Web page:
Close Focus Wide Angle In Depth
Close focus wide angle (CFWA) is a classic technique that makes a huge impact on your underwater images. Let's talk about why and how!
The why is pretty simple... we are cheating the underwater visibility. Most of us consider 100 ft (30m) of visibility to be crystal clear. Being able to see something far away doesn't mean that it is sharp, or that you can capture intricate details when you photograph it.
This may be obvious for subjects that are 100 ft away, but what about 3 ft (1m), or 6 in (15cm)? Underwater there actually is a difference, and it is huge. Even in calm, tropical waters, the dense water column will gradually distort and dull your image. The effect increases with distance from your subject. This is the reason so many photographers shoot super wide lenses.
A wide angle lens (fisheye or rectilinear) makes a very close object look like it's a comfortable distance from you. This means that all of the water between you and your subject - and the cloudiness it carries - is reduced, resulting in a more crisp image. It also means your light travels a shorter distance as it reflects off of the subject and on to your sensor, resulting in a bigger pop of color.
ISO 160 • f/20 • 1/160 • Tokina 10-17mm Fisheye at 10mm
There are no hard rules to shooting CFWA; this is art and different techniques come into play. The following method is time tested and has produced magazine cover shots from many photographers over the years. It is particularly effective when shooting a TTL strobe system.
Domes and Lenses
Both large and small domes can both produce CFWA images well. Big domes generally provide sharper images. Smaller domes can be an advantage because you can get a few inches closer to the subject.
The most important thing is to have a close focusing super wide angle lens. Our favorites are the Tokina 10-17mm Fisheye and either the Nikon or Canon 8-15mm Fisheye. These lenses are sharp and have an incredible depth of field, even at close distances. A better lens is more likely to improve your photos than a better camera. Professional photographers eat through camera bodies like candy, but a high quality lens can last a decade or more.
The two things to keep in mind are that you want an upward camera angle, and that you want to carefully maneuver your dome port to be as close as is practical to your subject without touching it.
The exposure you select can vary depending on the desired effect. For tropical diving try setting a low ISO speed (ISO 200 or so) and setting your shutter to a standard flash synch speed (1/125 to 1/160). Leaving shutter ISO and shutter speed fixed will allow you to vary the aperture for the effect you want. The chosen aperture will determine the brightness of your background: usually the water column, and the sun ball, perhaps a silhouetted diver, boat, shark etc.
Pro Tip: Waste a Frame
Shoot a test shot and look with a trained eye at the water column. If it is black or super dark, open the lens a stop or two (larger aperture f/number) and try again. If the water column is bright and milky, close down the aperture (smaller f/number).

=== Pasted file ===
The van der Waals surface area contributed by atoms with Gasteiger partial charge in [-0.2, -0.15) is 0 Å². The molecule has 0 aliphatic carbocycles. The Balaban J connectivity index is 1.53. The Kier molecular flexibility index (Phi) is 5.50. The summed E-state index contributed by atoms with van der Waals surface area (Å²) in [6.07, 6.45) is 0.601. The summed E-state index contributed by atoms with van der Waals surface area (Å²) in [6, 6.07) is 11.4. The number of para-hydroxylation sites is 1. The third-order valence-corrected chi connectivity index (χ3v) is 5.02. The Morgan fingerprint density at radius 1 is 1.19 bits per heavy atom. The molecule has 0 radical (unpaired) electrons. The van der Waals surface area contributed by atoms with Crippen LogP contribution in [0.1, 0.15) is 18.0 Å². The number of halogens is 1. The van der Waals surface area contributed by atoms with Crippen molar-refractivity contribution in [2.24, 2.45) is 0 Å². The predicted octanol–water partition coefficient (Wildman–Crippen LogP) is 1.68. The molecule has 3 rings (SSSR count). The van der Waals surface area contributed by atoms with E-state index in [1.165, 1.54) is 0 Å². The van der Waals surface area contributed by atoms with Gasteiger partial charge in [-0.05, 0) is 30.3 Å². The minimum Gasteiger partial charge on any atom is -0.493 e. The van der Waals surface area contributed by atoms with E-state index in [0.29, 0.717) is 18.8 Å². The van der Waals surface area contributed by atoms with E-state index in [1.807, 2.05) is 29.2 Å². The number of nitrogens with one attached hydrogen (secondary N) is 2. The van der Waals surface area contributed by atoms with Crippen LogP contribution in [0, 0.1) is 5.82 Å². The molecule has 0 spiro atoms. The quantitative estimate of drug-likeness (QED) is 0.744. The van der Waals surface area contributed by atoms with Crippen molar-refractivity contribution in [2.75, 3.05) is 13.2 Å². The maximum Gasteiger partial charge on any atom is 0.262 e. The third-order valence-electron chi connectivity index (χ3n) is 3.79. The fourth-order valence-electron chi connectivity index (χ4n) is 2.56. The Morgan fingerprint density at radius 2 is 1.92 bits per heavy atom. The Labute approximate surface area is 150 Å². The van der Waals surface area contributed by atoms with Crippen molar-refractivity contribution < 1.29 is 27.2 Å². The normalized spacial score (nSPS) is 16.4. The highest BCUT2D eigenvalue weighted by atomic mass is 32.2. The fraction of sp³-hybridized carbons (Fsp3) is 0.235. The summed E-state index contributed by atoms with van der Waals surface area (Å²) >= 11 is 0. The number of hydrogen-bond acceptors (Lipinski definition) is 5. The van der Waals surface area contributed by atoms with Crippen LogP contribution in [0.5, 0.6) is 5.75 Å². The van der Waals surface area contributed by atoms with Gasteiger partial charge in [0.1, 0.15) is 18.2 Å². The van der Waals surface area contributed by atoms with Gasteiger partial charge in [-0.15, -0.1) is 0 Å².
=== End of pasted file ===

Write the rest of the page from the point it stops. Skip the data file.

ISO 160 • f/22 • 1/125 • Canon 8-15mm f/4L Fisheye at 8mm
The Sun Ball
You will find the sun shows up in a lot of your images because the lens is so wide, and you are shooting upwards. The aperture value will also control the size of this sun ball. Closing it down makes the ball shrink, opening the aperture up will make the sun ball grow.
ISO 160 • f/10 • 1/160 • Tokina 10-17mm Fisheye at 10mm
Framing Your Subject
Once you have determined the settings you like you can concentrate on the most important thing... composition! You want your main subject to be only a few inches from the front of the dome. The wide lens will make anything around the edges into a "frame" for your subject; use these shapes to draw the eye to the subject.
Swim up and down the reef looking for an interesting fish or coral formation that will allow you to get very close (but not touching). With a very wide angle lens you can sometimes shoot blind without looking through the viewfinder. Try looking over the top of the housing at the dome to get an idea of your framing.
As you practice you will develop your eye to anticipate the distortion that all wide lenses exhibit. This curvature varies lens to lens, but is always a compositional tool that you will get better with the more you use it.
ISO 160 • f/20 • 1/160 • Tokina 10-17mm Fisheye at 10mm
Depending on which wide lens you choose, two strobes will be helpful to cover the foreground, but one strobe may suffice (a dome diffuser will help here!). Beware of letting the strobe's flash be seen in the side or corner of your frame.
With fisheye lenses it's easy to accidentally light the water column since your strobes will be so close. This won't be as obvious in your preview screen as it will be once you download your images. Typical flash position would be 10:00 and 2:00 on the clock face. Feel free to move your strobes around to use side lighting and control and create shadows, just make sure to keep them behind the dome.
ISO 320 • f/22 • 1/160 • Canon 8-15mm f/4L Fisheye at 8mm
But we haven't talked about flash settings!! This part is easy: we shoot our cameras on manual, but set the strobes to TTL. When an Ikelite flash goes off, the camera sees it, understands it, and quenches it for the perfect exposure. Manual strobe power settings are available and will work, they just take time away from composition and choosing the correct camera settings.